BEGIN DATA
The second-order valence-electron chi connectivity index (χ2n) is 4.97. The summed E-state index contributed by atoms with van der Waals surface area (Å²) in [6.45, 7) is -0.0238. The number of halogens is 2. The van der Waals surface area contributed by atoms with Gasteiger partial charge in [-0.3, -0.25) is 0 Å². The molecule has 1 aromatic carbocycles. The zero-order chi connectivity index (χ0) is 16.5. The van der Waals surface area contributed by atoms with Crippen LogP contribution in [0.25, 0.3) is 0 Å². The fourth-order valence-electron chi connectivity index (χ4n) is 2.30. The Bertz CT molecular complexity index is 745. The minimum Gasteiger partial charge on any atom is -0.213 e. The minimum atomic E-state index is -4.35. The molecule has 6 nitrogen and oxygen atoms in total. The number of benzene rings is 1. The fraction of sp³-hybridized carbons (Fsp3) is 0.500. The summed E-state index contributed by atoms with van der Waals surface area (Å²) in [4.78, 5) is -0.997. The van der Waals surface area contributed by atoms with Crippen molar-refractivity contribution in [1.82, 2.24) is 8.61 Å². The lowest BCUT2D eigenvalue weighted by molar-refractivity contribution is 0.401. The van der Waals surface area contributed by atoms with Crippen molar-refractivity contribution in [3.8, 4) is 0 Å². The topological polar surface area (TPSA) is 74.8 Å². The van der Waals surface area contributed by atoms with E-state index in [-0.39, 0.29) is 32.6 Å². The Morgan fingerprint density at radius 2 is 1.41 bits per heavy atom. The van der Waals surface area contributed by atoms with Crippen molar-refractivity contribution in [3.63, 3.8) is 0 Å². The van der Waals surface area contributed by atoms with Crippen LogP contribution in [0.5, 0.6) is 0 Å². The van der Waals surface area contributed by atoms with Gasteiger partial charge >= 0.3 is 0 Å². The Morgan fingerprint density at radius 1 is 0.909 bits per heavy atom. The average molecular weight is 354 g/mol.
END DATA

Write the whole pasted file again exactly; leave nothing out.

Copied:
The second-order valence-electron chi connectivity index (χ2n) is 4.97. The summed E-state index contributed by atoms with van der Waals surface area (Å²) in [6.45, 7) is -0.0238. The number of halogens is 2. The van der Waals surface area contributed by atoms with Gasteiger partial charge in [-0.3, -0.25) is 0 Å². The molecule has 1 aromatic carbocycles. The zero-order chi connectivity index (χ0) is 16.5. The van der Waals surface area contributed by atoms with Crippen LogP contribution in [0.25, 0.3) is 0 Å². The fourth-order valence-electron chi connectivity index (χ4n) is 2.30. The Bertz CT molecular complexity index is 745. The minimum Gasteiger partial charge on any atom is -0.213 e. The minimum atomic E-state index is -4.35. The molecule has 6 nitrogen and oxygen atoms in total. The number of benzene rings is 1. The fraction of sp³-hybridized carbons (Fsp3) is 0.500. The summed E-state index contributed by atoms with van der Waals surface area (Å²) in [4.78, 5) is -0.997. The van der Waals surface area contributed by atoms with Crippen molar-refractivity contribution in [1.82, 2.24) is 8.61 Å². The lowest BCUT2D eigenvalue weighted by molar-refractivity contribution is 0.401. The van der Waals surface area contributed by atoms with Crippen molar-refractivity contribution in [3.8, 4) is 0 Å². The topological polar surface area (TPSA) is 74.8 Å². The van der Waals surface area contributed by atoms with E-state index in [-0.39, 0.29) is 32.6 Å². The Morgan fingerprint density at radius 2 is 1.41 bits per heavy atom. The van der Waals surface area contributed by atoms with Crippen molar-refractivity contribution in [3.63, 3.8) is 0 Å². The van der Waals surface area contributed by atoms with Crippen LogP contribution in [0.5, 0.6) is 0 Å². The van der Waals surface area contributed by atoms with Gasteiger partial charge >= 0.3 is 0 Å². The Morgan fingerprint density at radius 1 is 0.909 bits per heavy atom. The average molecular weight is 354 g/mol.